• Fog Computing (Fog). Fog Computing is the term created by CISCO (Bonomi et al, 2012). Fog shares many common characteristics with MEC but it has emphasis of its relationship with IoT and cloud. Similar to MEC in which Fog aims to bring the computational capabilities from cloud to near-field ground to reduce the latency (only the complex and high resource intensive tasks remain in cloud). Fog can be realised by routers (not necessary the cellular base stations) that have implemented with Fog node functionalities in which they can provide VM mechanism. One specific characteristic of Fog when comparing with MEC is the need of communication between edge nodes (Klas, 2015). As the technology is evolving, the near future IoT devices can be more capable in computational tasks and they can consume less energy, it can be foreseen that in the near future, various devices can participate in Fog (Vaquero and Rodero-Merino, 2014), which can provide even higher throughput, computational power, mobility, lower latency and scalability.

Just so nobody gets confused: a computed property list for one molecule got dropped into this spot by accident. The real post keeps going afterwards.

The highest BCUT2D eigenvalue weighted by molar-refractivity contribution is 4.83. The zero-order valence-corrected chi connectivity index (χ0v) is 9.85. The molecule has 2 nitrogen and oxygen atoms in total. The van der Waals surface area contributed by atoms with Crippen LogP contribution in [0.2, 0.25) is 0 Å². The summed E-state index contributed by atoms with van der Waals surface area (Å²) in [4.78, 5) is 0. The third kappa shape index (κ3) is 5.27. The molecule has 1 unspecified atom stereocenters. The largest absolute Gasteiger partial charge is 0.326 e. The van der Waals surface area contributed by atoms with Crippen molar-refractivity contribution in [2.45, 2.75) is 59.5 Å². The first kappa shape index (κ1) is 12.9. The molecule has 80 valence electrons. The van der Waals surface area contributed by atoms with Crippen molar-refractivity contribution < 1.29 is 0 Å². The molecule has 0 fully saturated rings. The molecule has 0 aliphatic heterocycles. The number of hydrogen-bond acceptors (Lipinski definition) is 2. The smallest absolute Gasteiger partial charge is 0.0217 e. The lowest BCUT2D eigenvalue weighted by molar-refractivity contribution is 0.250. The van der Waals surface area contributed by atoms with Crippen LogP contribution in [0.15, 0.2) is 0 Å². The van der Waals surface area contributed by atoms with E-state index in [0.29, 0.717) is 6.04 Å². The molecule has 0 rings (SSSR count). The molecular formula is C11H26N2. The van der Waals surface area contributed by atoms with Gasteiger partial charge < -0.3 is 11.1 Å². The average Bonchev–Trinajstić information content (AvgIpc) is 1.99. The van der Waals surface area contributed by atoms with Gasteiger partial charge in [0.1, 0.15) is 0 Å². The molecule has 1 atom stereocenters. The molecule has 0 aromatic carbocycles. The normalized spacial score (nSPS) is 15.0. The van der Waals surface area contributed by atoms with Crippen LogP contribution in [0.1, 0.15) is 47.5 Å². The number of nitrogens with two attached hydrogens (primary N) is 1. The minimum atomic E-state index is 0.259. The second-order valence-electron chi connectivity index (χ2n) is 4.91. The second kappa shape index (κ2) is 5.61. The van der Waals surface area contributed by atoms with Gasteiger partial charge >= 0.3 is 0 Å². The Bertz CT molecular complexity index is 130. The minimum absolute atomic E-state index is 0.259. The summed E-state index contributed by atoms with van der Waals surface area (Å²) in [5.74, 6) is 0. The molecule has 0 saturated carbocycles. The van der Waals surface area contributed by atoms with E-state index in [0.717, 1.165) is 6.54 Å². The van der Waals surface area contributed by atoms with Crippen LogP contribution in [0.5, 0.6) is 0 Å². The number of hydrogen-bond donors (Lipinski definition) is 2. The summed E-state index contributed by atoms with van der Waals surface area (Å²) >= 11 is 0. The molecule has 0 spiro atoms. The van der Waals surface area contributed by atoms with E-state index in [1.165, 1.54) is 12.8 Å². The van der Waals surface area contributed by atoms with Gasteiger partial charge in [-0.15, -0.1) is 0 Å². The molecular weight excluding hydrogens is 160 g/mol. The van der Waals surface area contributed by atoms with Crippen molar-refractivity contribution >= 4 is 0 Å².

Applying Fog Computing in the edge network of the IoT system can highly improve the efficiency. However, numerous challenges need to be addressed:


  1. Discoverability—This is highly related to the mobility of the users of Fog. The process currently doing by the near-field Fog nodes may need to pass the result to another subnet in order to deliver the final result to the initiator since the initiator has been moved to another subnet. Further, while the initiator is moving, it needs to continuously discover the proximate environment in order to quick select the proper nodes for computational needs. It cannot be done by a central server, which is not applicable in Fog Computing. However, it is possible to utilise the super-peer network based P2P because in Fog Computing, there will be a router-centric mesh network exist to assist the environment.
  2. Limited computational power and storage of participants—Fog Computing requires a strategy to distribute the tasks in best performance and lowest latency. As the participants are heterogeneous in specification (hardware, network, storage and/or event platform/language support), a corresponding scheme/models for selecting nodes and distributing tasks is important. The scheme also need to consider the mobility.
  3. Management—there will be no central management party exist in Fog, its all about federated management. Clearly, a choreography approach is required. BPMS seems to be a promising approach to deal with this requirement. There will be also the need to distribute the management tasks to each subnet or each small cluster established by a number of participants, in which, the concept of BPM Everywhere is applied.